Managing talent in time of slowdown
Handling talent during slowdown
Jan 20 2009
To win in the war for talent, you need to create an ambience of learning, provide opportunities to grow, ensure fairness and, above all, invest in leadership that inspires and infects the team with passion
By Roopen Roy
George Clemenceau had said, “War is too serious a matter to be left to the generals.” Nothing could be more apt in the war for talent. It is too crucial a matter to be left to the human resource function alone. The CEO and the C-suite must be actively involved in the pursuit of talent — in mentoring, nurturing and ensuring the blossoming of outstanding people.
Talent management is a delicate art, which requires passion, dedication and above all an appreciation that outstanding people make all the difference in a competitive environment.
Many CEOs have faith in the assumption that a good HR manager and high compensations are the only keys to talent acquisition and retention. I do not wish to underplay the importance of good compensation and an efficient HR function. But they are foundation attributes. If your compensation structure is poor or your HR is dysfunctional, then you do not even get the opportunity to play the game.
But permission to play the game does not necessarily ensure your win. To win in the war for talent, you need to create an ambience of learning, provide opportunities to grow, ensure fairness and, above all, invest in leadership that inspires and infects the team with passion. Young people like to work in great places, not just good places, and no place can be a great place to work if the CEO and his team are not passionate.
In the talent game, bad talent drives out good talent. Just as outstanding talent needs to be carefully nurtured — poor performers and dead wood must be systematically weeded out. And this is where many leaders and CEOs fail to deliver. Culturally, perhaps, Indian business leaders find it difficult to deliver the message: “Your future is bright, elsewhere” promptly, hu-manely and openly, but without being personal. In many cases, poor performance results not from an innate incompetence of an individual, but because a square peg has been inserted in a round hole. Or perhaps the skill requirements or even the business has changed and the individual has not been able to adapt.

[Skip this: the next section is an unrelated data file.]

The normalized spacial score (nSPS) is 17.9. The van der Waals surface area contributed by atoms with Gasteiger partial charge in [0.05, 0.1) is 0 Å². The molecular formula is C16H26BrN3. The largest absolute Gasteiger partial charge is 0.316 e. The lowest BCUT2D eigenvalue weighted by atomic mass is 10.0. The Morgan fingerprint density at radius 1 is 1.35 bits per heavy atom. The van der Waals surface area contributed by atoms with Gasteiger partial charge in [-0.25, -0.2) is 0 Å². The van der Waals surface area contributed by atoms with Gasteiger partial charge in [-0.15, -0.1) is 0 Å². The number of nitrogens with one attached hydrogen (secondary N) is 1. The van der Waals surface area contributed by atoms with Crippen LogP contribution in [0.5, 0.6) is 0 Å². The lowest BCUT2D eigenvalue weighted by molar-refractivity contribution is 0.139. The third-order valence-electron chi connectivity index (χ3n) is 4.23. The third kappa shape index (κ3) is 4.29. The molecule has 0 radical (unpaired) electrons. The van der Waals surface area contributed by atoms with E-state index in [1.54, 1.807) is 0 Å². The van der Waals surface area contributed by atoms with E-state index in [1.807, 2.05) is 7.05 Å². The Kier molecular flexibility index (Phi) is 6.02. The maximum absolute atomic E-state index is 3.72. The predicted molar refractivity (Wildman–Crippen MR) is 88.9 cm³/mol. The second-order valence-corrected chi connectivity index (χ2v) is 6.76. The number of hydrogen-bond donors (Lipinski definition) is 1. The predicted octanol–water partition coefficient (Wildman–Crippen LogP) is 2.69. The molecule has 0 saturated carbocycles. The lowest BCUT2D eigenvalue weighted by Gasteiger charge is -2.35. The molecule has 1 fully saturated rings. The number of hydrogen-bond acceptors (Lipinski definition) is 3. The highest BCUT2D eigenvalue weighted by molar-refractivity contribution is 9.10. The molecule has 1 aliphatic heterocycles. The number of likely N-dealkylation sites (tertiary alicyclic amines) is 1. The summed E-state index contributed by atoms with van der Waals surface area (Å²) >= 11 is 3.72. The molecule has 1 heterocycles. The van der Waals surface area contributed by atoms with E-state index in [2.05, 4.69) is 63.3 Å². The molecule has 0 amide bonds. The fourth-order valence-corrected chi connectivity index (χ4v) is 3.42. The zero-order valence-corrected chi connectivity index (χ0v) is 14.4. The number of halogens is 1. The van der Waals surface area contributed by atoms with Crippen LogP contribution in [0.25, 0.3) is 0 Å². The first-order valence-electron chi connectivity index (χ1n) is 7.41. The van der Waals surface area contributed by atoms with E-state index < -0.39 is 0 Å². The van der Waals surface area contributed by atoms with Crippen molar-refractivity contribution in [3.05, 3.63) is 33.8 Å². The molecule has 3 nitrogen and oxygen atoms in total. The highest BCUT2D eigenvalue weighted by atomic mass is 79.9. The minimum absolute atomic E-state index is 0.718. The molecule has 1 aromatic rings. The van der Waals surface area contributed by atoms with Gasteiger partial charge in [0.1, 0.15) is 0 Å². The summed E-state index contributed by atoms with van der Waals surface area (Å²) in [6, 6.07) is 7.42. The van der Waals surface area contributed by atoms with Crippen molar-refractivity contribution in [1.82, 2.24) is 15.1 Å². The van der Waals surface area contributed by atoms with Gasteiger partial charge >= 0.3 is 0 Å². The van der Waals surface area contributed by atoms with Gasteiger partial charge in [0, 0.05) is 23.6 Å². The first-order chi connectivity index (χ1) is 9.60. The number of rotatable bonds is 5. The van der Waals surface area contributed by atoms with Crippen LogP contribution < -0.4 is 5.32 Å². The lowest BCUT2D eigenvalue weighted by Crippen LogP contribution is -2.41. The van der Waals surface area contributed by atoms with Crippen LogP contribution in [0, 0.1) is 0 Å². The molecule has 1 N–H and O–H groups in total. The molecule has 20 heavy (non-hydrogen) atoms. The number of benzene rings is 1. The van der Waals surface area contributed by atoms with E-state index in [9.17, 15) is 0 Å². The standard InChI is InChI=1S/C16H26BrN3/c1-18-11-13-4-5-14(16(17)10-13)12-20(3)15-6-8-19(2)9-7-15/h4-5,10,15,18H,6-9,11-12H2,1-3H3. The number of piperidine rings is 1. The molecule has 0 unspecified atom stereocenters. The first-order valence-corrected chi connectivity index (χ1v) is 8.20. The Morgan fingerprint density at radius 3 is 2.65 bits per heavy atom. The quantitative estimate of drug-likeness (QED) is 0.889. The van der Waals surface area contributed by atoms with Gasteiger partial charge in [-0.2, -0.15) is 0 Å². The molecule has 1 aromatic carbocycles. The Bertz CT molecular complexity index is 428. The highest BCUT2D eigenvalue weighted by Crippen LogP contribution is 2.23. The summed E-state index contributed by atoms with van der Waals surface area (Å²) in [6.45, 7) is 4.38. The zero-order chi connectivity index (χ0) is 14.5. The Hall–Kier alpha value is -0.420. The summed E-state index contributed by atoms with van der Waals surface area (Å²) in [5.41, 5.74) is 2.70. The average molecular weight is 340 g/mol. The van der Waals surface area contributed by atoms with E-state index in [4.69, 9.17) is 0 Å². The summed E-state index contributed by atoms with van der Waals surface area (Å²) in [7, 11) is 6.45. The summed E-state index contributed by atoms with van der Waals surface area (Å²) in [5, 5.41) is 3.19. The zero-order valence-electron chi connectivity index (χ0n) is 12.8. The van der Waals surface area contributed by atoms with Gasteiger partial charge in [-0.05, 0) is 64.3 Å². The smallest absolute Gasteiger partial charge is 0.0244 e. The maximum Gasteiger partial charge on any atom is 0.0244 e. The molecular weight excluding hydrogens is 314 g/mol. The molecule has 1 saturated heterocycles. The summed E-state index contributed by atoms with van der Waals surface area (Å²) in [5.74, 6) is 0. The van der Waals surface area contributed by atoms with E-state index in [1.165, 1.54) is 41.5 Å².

Of course, there are cases of personal problems, attitude or plain lack of ability to perform. Most business leaders find it difficult to grasp the nettle and look at talent in categories. On a scale of 5 — the 1 rater may the people who are outstanding and have great potential to grow. The 2 raters are those who excel in their work and are great performers. The 3 raters are those who meet all expectations. The rater 4s are those whom I call “purgatory” folks — they have to become at least rater 3 next year or slip into rater 5 whom I classify as ETL (encouraged to leave).
In companies, which employ thousands of people and where there are a large number of managers who evaluate it is often difficult to implement a consistent and fair system across divisions and geographies unless uniform evaluation methods are employed and some kind of “force fitting” technique is used to classify the ratings of people. For example, the company may decide that only the top 15% only can be 1 — rater, next 20% and 50% can be 2 and 3 raters, respectively. Of the balance 10% can be 4 raters and the bottom 5% are 5 raters who need to be counseled out. GE and Jack Welch were strong proponents of pruning year after year consistently — come rain, come shine and, ironically, it is one of the tried and tested techniques of retaining your best talent.
Companies which are over-managed and under-led usually do not have a fair and consistent way of moderating the rating process and are fearful of putting in place an appeals mechanism. But “normalising” or “moderating” across divisions, business units and geographies is key to consistency and an appeals process is crucial to ensure fairness.
In times of economic slowdown and turbulence, the core values of a company are usually put to severe test. Some companies mindlessly reduce headcount to curtail costs and often do it in an insensitive and clumsy way.
If the revenues are in jeopardy, it is only natural that the management would seek to reduce costs and adopt reduction-in-force (RIF) options. But care must be taken to preserve the core of the talent pool. Constant and candid communications are of great importance.
In stressful times, owing to economic slowdown or even brand dilution, the leaders must put their arms around their best people and tell them the true story.
If sacrifices are to be made, costs are to be cut and economies driven — the leadership must take a fair share of it to set an example.
The worst decision a company could take is to provide generous bonuses to the generals, while reducing the compensation and headcount of the foot soldiers and the cavalry.
If that happens it would justify J K Galbraith’s cynical view: “The salary of the chief executive of a large corporation is not a market award for achievement. It is frequently in the nature of a warm personal gesture by the individual to himself.” Talking the walk is the worst posture of the leadership in times of stress and slowdown.